Bonding Technology In Cars: Adhesives Instead Of Rivets, Screws and Welding

Adhesives are increasingly used in modern automotive production. They allow different materials to be permanently bonded in an energy-efficient manner and without the need for other auxiliary parts.

The specialty chemicals company Degussa AG (Dusseldorf, Germany) supplies materials that are used in innovative bonding technology to design the vehicle of the future to be even safer and more economical.In modern vehicle construction practically all components can be bonded using industrial structural adhesives.The benefits of structural adhesives are particularly evident when different materials need to be bonded to each other. This is even more important when dealing with a mix of lightweight construction materials, where bonding would not be possible without adhesives. Cost-savings (e.g. replacement of mechanical fasteners with adhesives) provide an additional advantage. A medium-class vehicle requires welding at approximately 5,000 points, each costing around five cents. More than half of these can be replaced by adhesive joins, saving around 70 euros per vehicle. In addition, using one kilogram of adhesive reduces the vehicle weight by 25 kilograms and adhesive-bonded vehicle bodies are more rigid, allowing thinner sheet metal to be used.

Car body rigidity substantially improved

Direct glazing using moisture-curing polyurethane systems provides a good example of glass-metal bonding, which is commonly used. This multifunctional bonding holds the glass windshield in place even if the vehicle is involved in an accident, improves the rigidity of the automotive body and allows for process automation.

Degussa has successfully marketed AEROSIL® fumed silica and PRINTEX® brand pigment blacks for windshield adhesives for many years. They enable the production of easy to process, strong and UV-stable adhesive products. Those are then applied with pinpoint accuracy to the body components using automated glue guns.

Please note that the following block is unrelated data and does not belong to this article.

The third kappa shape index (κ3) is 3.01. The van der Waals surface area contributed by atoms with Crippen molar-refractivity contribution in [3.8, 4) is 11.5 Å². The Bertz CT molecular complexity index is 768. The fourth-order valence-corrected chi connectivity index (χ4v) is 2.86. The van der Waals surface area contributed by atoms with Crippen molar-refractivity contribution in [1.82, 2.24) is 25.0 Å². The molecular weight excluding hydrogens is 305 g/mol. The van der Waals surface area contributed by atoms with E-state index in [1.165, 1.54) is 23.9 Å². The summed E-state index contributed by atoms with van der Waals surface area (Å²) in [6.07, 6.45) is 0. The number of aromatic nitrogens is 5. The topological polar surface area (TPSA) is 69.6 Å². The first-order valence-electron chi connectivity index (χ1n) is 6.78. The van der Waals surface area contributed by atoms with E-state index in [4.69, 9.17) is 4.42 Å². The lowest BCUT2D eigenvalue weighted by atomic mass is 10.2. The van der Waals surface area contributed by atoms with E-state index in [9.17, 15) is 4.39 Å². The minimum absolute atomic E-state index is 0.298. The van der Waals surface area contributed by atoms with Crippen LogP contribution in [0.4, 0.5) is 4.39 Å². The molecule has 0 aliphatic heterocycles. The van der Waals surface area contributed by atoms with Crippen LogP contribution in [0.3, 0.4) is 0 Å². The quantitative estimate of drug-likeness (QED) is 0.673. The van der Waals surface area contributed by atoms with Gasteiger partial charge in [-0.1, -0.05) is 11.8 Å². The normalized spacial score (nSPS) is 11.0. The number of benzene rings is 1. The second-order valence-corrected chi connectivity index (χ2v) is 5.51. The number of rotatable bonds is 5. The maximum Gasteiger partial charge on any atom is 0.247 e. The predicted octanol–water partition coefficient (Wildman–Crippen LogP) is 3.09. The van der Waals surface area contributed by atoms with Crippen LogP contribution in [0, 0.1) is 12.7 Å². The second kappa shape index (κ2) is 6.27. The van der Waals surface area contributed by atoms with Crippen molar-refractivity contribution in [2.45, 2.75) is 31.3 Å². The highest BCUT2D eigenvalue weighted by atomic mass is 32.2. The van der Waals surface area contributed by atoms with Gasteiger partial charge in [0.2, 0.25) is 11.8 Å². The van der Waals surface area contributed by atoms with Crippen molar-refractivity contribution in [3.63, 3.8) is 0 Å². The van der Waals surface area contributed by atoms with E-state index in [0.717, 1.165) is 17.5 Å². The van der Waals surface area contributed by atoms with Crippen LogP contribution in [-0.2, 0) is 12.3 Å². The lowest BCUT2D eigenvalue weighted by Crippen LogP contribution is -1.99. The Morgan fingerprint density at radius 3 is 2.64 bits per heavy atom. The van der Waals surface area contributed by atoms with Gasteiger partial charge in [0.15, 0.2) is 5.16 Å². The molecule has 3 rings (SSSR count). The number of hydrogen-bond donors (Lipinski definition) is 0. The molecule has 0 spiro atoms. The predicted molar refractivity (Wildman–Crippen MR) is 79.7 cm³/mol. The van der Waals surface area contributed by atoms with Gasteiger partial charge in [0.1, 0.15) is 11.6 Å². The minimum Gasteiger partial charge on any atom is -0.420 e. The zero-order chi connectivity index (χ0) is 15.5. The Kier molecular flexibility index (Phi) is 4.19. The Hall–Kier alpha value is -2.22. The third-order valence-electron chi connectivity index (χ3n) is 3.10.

The copolyester DYNACOLL® increases rapid curing and cuts assembly time.

A further development that is progressing well is the use of structural adhesives for bonding metal. These solutions again yield significant improvements in terms of body rigidity and crash behavior. They also offer the advantage of reduced weight, versatile design options and structural rigidity. All these advantages should significantly increase the market prospects for these plastic/metal combinations in the future.

Good wet and dry adhesion

At present, single-component epoxy resins or two-component polyurethanes are used for structural adhesives. This demands that the adhesives provide a great deal of functionality even under adverse outdoor conditions, something that can only be achieved by adding suitable chemical additives. For example, when used in structural adhesives silanes such as DYNASYLAN® increase wet and dry adhesion (“adhesion promotion”). At the same time they improve resistance to solvents, heat, humidity and weathering. They also optimize the mixing behavior of the adhesive components and make processing very much easier.

Hot melt adhesives for interior ecology

Similarly, adhesive technology offers advantages in the passenger cab, where diverse materials such as textiles, leather and plastics are bonded to one another. Apart from commercial viability, ecological aspects in particular play a significant role when selecting an adhesive for this area of the vehicle.

Customized hot melt adhesives based on DYNAPOL® S and DYNACOLL® satisfy these sophisticated requirements: They achieve a maximum adhesive strength very rapidly, enabling the next stage of processing the adhesive-bonded components to take place immediately. Solvent-free adhesive reduces unpleasant evaporation in new cars, an occurrence known as fogging.

Debond “at the press of a button”

One of the biggest challenges in the chemical industry is to manufacture an adhesive bonding that can be undone. This is because whereas car bodies made from welded steel can be easily melted down, vehicles manufactured from a mix of adhesive-bonded materials remain a problem today from the recycling point of view. What is needed is an adhesive that will lose its adhesive properties on command, as it were.

This is precisely what the adhesive additive MagSilica®, produced by the internal start-up company Degussa Advanced Nanomaterials, accomplishes. Adhesives containing MagSilica® can be heated using an alternating magnetic field, and as a result they cure much faster than conventional products. Bonds created using this process can be undone using very selective heating, which results in the adhesive bond “switching off” again.

600450 Bonding Technology In Cars: Adhesives Instead Of Rivets, Screws and Welding
Date: 11 April 2005

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